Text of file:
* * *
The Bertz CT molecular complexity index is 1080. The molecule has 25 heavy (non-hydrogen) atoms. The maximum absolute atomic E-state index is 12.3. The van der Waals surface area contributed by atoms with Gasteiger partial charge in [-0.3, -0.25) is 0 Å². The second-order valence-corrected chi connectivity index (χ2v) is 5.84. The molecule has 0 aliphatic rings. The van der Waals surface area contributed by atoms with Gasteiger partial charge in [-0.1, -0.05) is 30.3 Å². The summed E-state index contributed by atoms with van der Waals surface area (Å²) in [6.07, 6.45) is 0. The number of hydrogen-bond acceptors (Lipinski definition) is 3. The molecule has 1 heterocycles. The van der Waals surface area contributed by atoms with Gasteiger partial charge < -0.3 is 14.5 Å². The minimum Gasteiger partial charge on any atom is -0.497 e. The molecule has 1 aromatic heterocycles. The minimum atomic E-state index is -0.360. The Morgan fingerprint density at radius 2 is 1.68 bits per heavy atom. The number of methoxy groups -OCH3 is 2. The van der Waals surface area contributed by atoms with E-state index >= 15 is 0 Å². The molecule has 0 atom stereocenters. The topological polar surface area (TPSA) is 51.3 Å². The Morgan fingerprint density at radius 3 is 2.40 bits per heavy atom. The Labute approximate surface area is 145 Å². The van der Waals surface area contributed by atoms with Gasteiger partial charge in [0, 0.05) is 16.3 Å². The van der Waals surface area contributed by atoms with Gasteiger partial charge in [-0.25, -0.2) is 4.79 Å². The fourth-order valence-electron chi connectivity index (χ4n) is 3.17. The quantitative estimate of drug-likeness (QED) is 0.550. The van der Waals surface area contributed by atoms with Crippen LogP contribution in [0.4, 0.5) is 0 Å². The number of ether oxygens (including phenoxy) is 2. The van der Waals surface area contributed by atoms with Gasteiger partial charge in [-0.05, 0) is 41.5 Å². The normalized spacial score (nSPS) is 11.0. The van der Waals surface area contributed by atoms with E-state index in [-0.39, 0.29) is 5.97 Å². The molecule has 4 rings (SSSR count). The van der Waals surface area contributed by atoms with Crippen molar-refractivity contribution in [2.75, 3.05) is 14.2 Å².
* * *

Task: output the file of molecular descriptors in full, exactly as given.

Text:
The Bertz CT molecular complexity index is 1080. The molecule has 25 heavy (non-hydrogen) atoms. The maximum absolute atomic E-state index is 12.3. The van der Waals surface area contributed by atoms with Gasteiger partial charge in [-0.3, -0.25) is 0 Å². The second-order valence-corrected chi connectivity index (χ2v) is 5.84. The molecule has 0 aliphatic rings. The van der Waals surface area contributed by atoms with Gasteiger partial charge in [-0.1, -0.05) is 30.3 Å². The summed E-state index contributed by atoms with van der Waals surface area (Å²) in [6.07, 6.45) is 0. The number of hydrogen-bond acceptors (Lipinski definition) is 3. The molecule has 1 heterocycles. The van der Waals surface area contributed by atoms with Gasteiger partial charge < -0.3 is 14.5 Å². The minimum Gasteiger partial charge on any atom is -0.497 e. The molecule has 1 aromatic heterocycles. The minimum atomic E-state index is -0.360. The Morgan fingerprint density at radius 2 is 1.68 bits per heavy atom. The number of methoxy groups -OCH3 is 2. The van der Waals surface area contributed by atoms with E-state index >= 15 is 0 Å². The molecule has 0 atom stereocenters. The topological polar surface area (TPSA) is 51.3 Å². The Morgan fingerprint density at radius 3 is 2.40 bits per heavy atom. The Labute approximate surface area is 145 Å². The van der Waals surface area contributed by atoms with Gasteiger partial charge in [0, 0.05) is 16.3 Å². The van der Waals surface area contributed by atoms with Gasteiger partial charge in [-0.25, -0.2) is 4.79 Å². The fourth-order valence-electron chi connectivity index (χ4n) is 3.17. The quantitative estimate of drug-likeness (QED) is 0.550. The van der Waals surface area contributed by atoms with Crippen LogP contribution in [0.4, 0.5) is 0 Å². The number of ether oxygens (including phenoxy) is 2. The van der Waals surface area contributed by atoms with Gasteiger partial charge in [-0.05, 0) is 41.5 Å². The normalized spacial score (nSPS) is 11.0. The van der Waals surface area contributed by atoms with E-state index in [-0.39, 0.29) is 5.97 Å². The molecule has 4 rings (SSSR count). The van der Waals surface area contributed by atoms with Crippen molar-refractivity contribution in [2.75, 3.05) is 14.2 Å².